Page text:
# A question in real analysis which I am unable to prove

This question was asked in my real analysis mid term and I was totally stumped by it .

So , I am asking for help here .

Let $$g: [0,1/2]\to\mathbb{R}$$ be a continuous function. Define $$g_{n} : [0,1/2]\to \mathbb{R}$$ by $$g=g_{1}$$ and $$g_{n+1}(t)=\int_{0}^{t}g_{n}(s) ds$$ for all n$$\geq$$1 .

Then show that $$\lim_{n \rightarrow \infty} n! \cdot g_{n}(t)=0$$ for all $$t \in [0,1/2]$$.

I could only think of the fact that we can change limit and integration if function is uniformly convergent . But that cant be used here . So , I cannot provide anything in this question as attempt but thats due to the fact that I dont have any clue .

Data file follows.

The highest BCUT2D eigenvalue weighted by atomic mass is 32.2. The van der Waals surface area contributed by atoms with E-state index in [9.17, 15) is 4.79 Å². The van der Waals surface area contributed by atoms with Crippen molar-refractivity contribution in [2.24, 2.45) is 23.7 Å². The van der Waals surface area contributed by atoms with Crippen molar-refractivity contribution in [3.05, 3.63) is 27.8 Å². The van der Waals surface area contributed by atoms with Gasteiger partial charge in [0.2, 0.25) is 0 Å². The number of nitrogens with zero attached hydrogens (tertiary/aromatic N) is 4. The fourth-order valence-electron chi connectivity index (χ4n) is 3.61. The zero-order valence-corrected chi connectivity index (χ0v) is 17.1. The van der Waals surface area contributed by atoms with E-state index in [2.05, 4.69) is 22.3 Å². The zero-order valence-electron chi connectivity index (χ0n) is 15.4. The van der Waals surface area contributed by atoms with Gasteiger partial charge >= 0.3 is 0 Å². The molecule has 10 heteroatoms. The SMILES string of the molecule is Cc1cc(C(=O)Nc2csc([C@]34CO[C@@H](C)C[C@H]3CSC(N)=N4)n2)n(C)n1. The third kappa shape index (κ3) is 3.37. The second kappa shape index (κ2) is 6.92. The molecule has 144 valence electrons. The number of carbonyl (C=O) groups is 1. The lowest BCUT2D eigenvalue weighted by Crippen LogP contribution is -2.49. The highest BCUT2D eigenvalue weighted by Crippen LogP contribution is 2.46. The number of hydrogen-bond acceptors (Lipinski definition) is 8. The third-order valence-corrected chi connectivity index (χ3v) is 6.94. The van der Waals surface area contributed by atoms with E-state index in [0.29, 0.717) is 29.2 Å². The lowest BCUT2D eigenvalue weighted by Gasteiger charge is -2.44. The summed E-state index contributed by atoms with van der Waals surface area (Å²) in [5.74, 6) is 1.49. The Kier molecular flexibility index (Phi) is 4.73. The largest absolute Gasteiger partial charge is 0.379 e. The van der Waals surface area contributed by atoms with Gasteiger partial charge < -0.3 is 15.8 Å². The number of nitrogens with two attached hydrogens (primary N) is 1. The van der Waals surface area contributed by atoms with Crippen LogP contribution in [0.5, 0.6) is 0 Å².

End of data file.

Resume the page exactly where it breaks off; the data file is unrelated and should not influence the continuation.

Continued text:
Kindly guide .

Let $$M$$ be an upper bound on $$|g(x)|$$, which exists by the compactness of $$[0, 1/2]$$.
Claim: for all $$t \in [0, 1/2]$$, $$|g_{n}(t)| \leq M \frac{t^{n - 1}}{(n - 1)!}$$. Proof: induction on $$n$$.
Base case: $$n = 1$$. Then we see that $$|g_1(t)| = |g(t)| \leq M = M \frac{t^{0}}{0!}$$.
Inductive step: suppose true for $$n$$. Then $$|g_{n + 1}(t)| = |\int\limits_0^t g_n(s) ds| \leq \int\limits_0^t |g_n(s)| ds \leq \int\limits_0^t M \frac{s^{n - 1}}{(n - 1)!} ds = M \frac{t^n}{n!}$$.
Then we see that $$|n! g_n(t)| \leq n! M \frac{t^{n - 1}}{(n - 1)!} = n M t^{n - 1}$$, which clearly goes to zero as $$n$$ goes to $$\infty$$ since $$|t| < 1$$.